Thanks, Jeremy! Some people (like me) are a little slow. Let's see: 2011 was pre-Snowden, and pre Microsoft's (5/10/2011) acquisition of Skype, after which Microsoft gave the U.S. govt full unencrypted access to all that supposedly private&secure Skype traffic. But we didn't know that then. Fast forward to 2015. We can now assume that most/all VoIP is now completely broken, either because govt's have access to unencrypted traffic, or because they can read all the encrypted traffic. SS7 security is a nonsequitur, so SS7+broken VoIP means that most voice traffic around the world is broken. Still "going dark", are we, Mr. Comey?
Both Ancestry.com and 23andMe should seriously consider *selling* the entire database of records, to a corporation in another country, such as Ireland, and keep *none* of the data in the US. Since the genetic data is tied to 'personal information' it is highly unlikely that an Irish court could or would order release of the data for what is obviously 'fishing expedition' level matters. And even in the case of serious crimes, a warrant would *probably* not be available there, in respect of a crime alleged to occurred here. BTW, I thought that probable cause for a warrant required that the place to be searched might produce evidence about the crime, not evidence connecting an unknown person to the crime. Any Fourth Amendment specialists care to comment?? R. Geoffrey Newbury (who is an Ontario lawyer, and who does not do criminal law)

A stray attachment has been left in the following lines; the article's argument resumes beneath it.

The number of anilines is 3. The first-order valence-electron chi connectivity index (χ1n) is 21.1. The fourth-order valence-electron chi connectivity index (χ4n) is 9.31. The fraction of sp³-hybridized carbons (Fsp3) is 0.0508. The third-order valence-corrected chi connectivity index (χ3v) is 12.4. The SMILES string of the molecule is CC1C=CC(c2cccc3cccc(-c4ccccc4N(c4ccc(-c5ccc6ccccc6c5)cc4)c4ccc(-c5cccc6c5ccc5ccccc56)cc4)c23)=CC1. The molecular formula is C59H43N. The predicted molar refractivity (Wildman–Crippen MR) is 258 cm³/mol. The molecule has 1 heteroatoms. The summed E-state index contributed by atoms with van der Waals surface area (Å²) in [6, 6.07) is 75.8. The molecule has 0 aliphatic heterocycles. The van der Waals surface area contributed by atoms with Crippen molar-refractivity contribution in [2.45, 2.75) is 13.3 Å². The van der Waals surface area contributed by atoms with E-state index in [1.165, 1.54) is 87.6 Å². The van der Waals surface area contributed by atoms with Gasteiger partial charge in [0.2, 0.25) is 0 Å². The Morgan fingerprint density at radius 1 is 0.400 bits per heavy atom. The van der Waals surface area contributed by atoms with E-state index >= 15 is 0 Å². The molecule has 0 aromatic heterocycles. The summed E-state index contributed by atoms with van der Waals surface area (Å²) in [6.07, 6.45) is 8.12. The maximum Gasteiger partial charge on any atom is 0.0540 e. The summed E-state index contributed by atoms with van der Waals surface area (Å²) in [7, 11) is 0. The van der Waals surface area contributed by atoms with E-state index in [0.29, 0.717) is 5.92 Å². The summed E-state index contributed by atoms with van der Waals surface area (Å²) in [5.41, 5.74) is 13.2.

Henry Kressel and Norman Winarsky have just had their book published, with the subject-line title, and a subtitle—A Guide to Creating, Building, and Sustaining Breakthrough Ventures, Harvard Business Review Press. xii+215, 2015. These two men really know whereof they write, speak, and practice. For example, Norman was the person at SRI who led the creation of more than sixty ventures, worth over $20 billion—including Nuance, Intuitive Surgical, Siri, and Fair Issac. If you are involved in a start-up or contemplating one with really hot innovative ideas, this book should be mandatory reading—despite the fact that a Google search might turn up tens of thousands of other books on the subject. Perhaps most valuable are the chapter on Five Fatal Mistakes of Start-Ups, subtitled The most common venture killers are avoidable, and the chapter on Ensuring the Future. with seven basic principles. Overall, the experience distilled by the two authors is remarkably pithy. There are also many of you in the research community who believe in changing the computer world more altruistically—perhaps with open-source developments. The prevalence in all development efforts of the five fatal mistakes described in the book—whether open-source or proprietary -- suggests that there is something in this book for everyone involved in innovation, helping avoid many of the inherent problems. It might also encourage you to do what you are already doing even better.